This week, we had the last day of school for summer.  Yes, every year the song "School's Out For Summer" reverberates in my brain for about two weeks surrounding this time period!

While I still have two days of wrap up meetings, tidying up, and end of the year luncheon's this week ahead, we are officially here. Summer. Some schools have been there for a bit while some still may have a bit to go. But in honor of this season, I want to share these videos with you, my teacher friends. Being one of you, I know how hard you work, and how this gift of sunshiny days are your reward for a year spent well--working hard, planning perfect lessons, grading mountainous stacks of papers, assessing projects, writing report cards, worrying about your students, celebrating the accomplishments and caring for your crew.

May summer be yours to cherish, refresh, reinvigorate, and ready yourself for fall!

Videos from and; image from

Wednesday, June 7, 2017

Food & Facts For Thought: #ClimateChange

The world is still a little riled up with life in the aftermath of the US withdrawal from the Paris Climate Agreement.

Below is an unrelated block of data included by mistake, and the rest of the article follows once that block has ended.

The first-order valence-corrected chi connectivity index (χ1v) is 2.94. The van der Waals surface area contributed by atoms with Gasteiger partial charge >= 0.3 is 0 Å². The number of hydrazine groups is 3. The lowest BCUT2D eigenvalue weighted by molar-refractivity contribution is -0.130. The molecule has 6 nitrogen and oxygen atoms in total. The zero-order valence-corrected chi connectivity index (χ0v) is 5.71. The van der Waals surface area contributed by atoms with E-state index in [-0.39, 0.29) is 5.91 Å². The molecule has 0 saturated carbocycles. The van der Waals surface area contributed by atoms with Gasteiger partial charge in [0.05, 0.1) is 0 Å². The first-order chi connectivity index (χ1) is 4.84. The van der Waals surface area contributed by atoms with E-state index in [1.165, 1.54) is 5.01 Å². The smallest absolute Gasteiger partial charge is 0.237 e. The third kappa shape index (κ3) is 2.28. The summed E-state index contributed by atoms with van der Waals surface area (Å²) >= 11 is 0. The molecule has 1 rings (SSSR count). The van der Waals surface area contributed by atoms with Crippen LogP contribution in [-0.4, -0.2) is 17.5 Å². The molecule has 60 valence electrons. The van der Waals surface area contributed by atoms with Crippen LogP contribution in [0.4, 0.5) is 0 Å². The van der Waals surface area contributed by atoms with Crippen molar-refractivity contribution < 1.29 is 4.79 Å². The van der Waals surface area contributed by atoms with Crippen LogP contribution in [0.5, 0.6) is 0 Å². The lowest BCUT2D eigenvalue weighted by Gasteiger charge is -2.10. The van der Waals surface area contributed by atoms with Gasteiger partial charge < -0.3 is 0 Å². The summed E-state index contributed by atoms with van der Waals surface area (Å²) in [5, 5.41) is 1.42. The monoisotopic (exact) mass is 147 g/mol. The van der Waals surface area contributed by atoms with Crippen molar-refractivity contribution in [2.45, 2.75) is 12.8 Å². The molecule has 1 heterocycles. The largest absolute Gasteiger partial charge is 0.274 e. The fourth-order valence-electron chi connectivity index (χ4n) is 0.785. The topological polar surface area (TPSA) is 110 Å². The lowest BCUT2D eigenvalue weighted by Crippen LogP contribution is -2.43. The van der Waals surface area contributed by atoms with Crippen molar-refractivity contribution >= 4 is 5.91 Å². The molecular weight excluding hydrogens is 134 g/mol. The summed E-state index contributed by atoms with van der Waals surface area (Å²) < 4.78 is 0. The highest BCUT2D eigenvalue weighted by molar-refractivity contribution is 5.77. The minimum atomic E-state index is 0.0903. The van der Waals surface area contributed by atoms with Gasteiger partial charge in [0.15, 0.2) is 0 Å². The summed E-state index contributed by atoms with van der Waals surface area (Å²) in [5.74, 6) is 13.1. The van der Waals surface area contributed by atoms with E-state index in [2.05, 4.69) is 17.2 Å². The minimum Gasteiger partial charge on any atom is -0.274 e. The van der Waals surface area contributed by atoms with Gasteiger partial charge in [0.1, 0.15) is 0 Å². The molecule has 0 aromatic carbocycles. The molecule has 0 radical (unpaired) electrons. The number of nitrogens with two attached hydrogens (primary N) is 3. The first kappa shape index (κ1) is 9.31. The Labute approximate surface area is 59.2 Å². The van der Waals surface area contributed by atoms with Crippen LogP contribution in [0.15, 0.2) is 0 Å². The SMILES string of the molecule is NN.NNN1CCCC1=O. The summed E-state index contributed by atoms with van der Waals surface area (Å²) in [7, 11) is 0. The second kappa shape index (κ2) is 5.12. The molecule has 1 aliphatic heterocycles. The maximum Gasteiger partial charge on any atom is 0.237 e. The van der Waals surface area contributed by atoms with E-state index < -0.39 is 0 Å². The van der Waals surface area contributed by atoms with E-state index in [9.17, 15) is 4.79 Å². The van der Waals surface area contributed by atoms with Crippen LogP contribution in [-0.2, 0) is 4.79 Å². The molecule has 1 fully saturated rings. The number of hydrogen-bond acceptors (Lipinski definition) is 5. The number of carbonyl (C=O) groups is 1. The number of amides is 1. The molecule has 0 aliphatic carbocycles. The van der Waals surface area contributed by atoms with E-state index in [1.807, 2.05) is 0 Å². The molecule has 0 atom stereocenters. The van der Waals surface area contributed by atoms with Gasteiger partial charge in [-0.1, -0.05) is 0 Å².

Given that, I thought it might be time to check in with the climate scientists to give both climate and science deniers a little food--and facts--for thought from Yale Climate Connections.

Video & logo from

Sunday, June 4, 2017

Inspiration in the Aftermath of The US/Paris Climate "Discord"

The world is a little noisier this week, after the environmental blow from Trump this week, pulling the US out of the Paris Climate Accord--leaving a stark party of 3, standing alone.

Of course, as Trump may or may not know, it's not as easy as pulling a plug and walking away.  Due to a clause in the Paris Agreement, to withdraw, you need to give written notification to the UN depository, but it can't happen until 3 after the date the agreement was enforced: